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Source : Flickr
August 20, 2022
Author : Patty Allen
The passage of the $1.2 trillion Bipartisan Infrastructure Law to aid in rebuilding the nation's infrastructure is creating a fertile grounds for new engineers, architects and other experts. The federal government spending of $110 billion on road and bridge infrastructure is going to need a lot of brain power behind it.
According to Moody's Investors Service, the passage of law will result in a 5% increase in federal construction spending in the United States in 2022, followed by a 5.5% increase in 2023. The growth rates will exceed the total spending increase by roughly 2%. The White House has stated that the bill would generate 1.5 million jobs annually for the next decade.
Not just federal agencies, but state and local governments will also manage the spending and implement the law's requirements.
Engineers, skilled laborers, project managers, construction specialists, truck drivers, architects, and cybersecurity experts will be needed to fulfill this vision.
In response to the nation's aging infrastructure needs and persistent labor shortage, three construction and engineering trade associations — the American Council of Engineering Companies, the American Public Works Association, and the American Society of Civil Engineers — have launched a campaign to promote career opportunities in the industry.
Infrastructure Works, an engineering and public works roadshow will highlight industry projects that improve climate resilience, ensure the delivery of clean air and water, and promote energy efficiency over the following months.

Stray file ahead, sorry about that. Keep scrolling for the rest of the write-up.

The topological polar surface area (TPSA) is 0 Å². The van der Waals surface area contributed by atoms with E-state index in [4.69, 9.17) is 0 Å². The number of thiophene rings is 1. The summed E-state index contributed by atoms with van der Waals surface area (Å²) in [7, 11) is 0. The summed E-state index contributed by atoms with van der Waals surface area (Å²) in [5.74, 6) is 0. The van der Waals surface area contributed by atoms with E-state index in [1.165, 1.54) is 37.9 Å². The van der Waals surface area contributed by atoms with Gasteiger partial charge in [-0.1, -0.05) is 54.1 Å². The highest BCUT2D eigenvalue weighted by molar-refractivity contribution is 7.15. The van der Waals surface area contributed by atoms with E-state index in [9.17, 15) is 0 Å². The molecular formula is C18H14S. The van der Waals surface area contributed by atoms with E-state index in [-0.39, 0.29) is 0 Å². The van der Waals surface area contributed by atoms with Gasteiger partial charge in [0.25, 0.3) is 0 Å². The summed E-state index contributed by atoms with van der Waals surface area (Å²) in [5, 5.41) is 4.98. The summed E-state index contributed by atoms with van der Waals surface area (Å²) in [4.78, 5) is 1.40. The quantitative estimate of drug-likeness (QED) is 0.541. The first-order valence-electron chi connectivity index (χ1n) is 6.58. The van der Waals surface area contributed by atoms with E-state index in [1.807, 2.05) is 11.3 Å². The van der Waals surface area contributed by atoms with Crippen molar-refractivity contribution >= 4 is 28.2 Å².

The organizations will host events across the country to promote engineering and public works professions to attract students and future employees.
The initiative comes at a crucial time.
The ACEC Research Institute estimates that the bipartisan infrastructure bill passed by Congress last year will create more than 82,000 full- and part-time jobs in engineering, public works, and design services over the next five years.
Finding professionals to fill these roles is significant given the industry's unprecedented workforce shortages.
This magnitude of job development should be good news for the industrial sector, highlighting the nation's interesting, diverse, and well-compensated employment possibilities. Moreover, other projects will create new, competitive opportunities in some of the most remote corners of the United States, thereby improving the long-term career prospects of thousands of Americans.
According to a recent ACEC Research Institute survey, two-thirds of ACEC member firms expect to increase their project backlog over the next year. Currently, the median backlog is 11 months, with 49% of respondents reporting a one-year or longer backlog.
"This partnership will showcase future-ready engineering projects and innovation and introduce the public, and particularly our young citizens, to the wonder of engineered systems and infrastructure, as well as the benefits of a creative and rewarding career in engineering and design," explained Tom Smith, ASCE executive director.
Follow Contractor News for the latest development in the public works construction industry.